ENVIRONMENTAL groups are urging the Department of Environment, Water, Land and Planning to work with Wellington and East Gippsland shire councils and East Gippsland Water to mitigate future mass flying fox deaths in Bairnsdale and Maffra during days of heat stress.
Friends of Bats and Habitat Gippsland contacted DEWLP after the extreme heat in January in Bairnsdale and Maffra, to call for strategies to be implemented to cope with potential extreme heat.
The death of 900 of the protected bats at a colony in Maffra and 1200 at Bairnsdale during the extreme weather three weeks ago made headlines around the world.
Friends of Bats spokeswoman Lisa Roberts said nobody was prepared for the extent of the deaths that occurred in Gippsland, when temperatures seared into the 40s.
Ms Roberts said Friends of Bats and Habitat Gippsland have recommended a coordinated response to implement strategies such as increasing vegetation at the Maffra colony site, installing sprinklers at the Bairnsdale site, temporary heat stress signage, and closing the colony to the public on total fire ban days, as happens at Yarra Bend.
They also want permanent educational signage around Gippsland colonies to inform the public it is habitat for a threatened species.
Grey headed flying foxes — often known as fruit bats — are a threatened species that are known to play a crucial role in forest pollination and regeneration, particularly hardwood eucalypts.
They have been described by some scientists as Australia’s “canaries in the coal mine”, in relation to the dangers of climate change and the world’s increasing temperatures.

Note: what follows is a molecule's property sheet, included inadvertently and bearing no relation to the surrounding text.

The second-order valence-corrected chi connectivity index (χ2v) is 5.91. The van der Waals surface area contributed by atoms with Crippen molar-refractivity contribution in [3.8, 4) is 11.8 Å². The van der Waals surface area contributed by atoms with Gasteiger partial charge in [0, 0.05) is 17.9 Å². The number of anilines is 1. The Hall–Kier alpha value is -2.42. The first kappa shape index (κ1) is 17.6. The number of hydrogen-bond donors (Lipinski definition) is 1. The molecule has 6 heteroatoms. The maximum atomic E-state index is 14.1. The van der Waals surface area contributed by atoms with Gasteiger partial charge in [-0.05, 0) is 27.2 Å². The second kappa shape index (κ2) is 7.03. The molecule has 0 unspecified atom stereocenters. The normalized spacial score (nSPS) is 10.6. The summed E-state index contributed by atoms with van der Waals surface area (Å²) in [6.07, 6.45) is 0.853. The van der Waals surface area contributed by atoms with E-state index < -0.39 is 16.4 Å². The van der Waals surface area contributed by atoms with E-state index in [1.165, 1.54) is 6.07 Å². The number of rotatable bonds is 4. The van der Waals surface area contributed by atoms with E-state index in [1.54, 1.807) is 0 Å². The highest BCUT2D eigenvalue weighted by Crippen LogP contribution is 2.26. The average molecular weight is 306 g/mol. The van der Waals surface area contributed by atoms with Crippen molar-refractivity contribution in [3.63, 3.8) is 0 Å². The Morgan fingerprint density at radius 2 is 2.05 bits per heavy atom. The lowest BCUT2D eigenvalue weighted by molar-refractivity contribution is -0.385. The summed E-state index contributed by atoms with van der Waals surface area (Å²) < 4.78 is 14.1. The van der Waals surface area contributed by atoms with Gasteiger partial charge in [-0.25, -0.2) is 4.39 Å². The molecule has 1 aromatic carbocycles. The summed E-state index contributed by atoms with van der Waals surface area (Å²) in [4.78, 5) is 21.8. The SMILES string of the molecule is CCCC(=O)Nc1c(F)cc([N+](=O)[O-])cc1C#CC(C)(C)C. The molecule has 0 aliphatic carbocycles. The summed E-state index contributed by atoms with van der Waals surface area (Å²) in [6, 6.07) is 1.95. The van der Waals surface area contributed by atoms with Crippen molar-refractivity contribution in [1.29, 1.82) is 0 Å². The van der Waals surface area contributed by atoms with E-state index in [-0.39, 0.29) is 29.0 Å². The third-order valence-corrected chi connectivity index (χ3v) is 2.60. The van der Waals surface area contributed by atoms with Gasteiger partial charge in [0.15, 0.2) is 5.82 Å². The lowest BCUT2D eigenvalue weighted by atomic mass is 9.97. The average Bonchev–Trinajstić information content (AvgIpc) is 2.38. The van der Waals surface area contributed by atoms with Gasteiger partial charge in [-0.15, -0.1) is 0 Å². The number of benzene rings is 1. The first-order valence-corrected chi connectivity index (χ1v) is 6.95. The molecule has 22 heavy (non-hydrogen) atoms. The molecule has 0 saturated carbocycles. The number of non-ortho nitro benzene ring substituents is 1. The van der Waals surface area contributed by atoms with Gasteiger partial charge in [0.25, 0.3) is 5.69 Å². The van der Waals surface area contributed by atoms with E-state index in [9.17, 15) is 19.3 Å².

Meanwhile, head of the Australasian Bat Society is urging the federal government to develop better support initiatives for flying-fox carers across Australia following the mass deaths.
In a letter to the government, group president Dr Justin A. Welbergen said such initiatives should include the provisioning of rabies vaccinations free-of-charge, and targeted financial support to “well-organised” wildlife care groups.
“During extreme heat events, flying-fox carers and rescuers contribute to the community in multiple important ways, most directly in terms of species conservation and public health, but also indirectly through education and human-wildlife conflict mitigation,” Welbergen wrote.
A spokeswoman for DELWP said the department was organising an interagency meeting and could not comment further at this stage.
A small percentage (about one per cent) of greyheaded flying foxes are infected with, or carry, the potentially deadly rabies-like Lyssavirus, and wildlife carers and others who may come into contact with the mammals must be immunised.
Wellington Shire Council was asked for comment.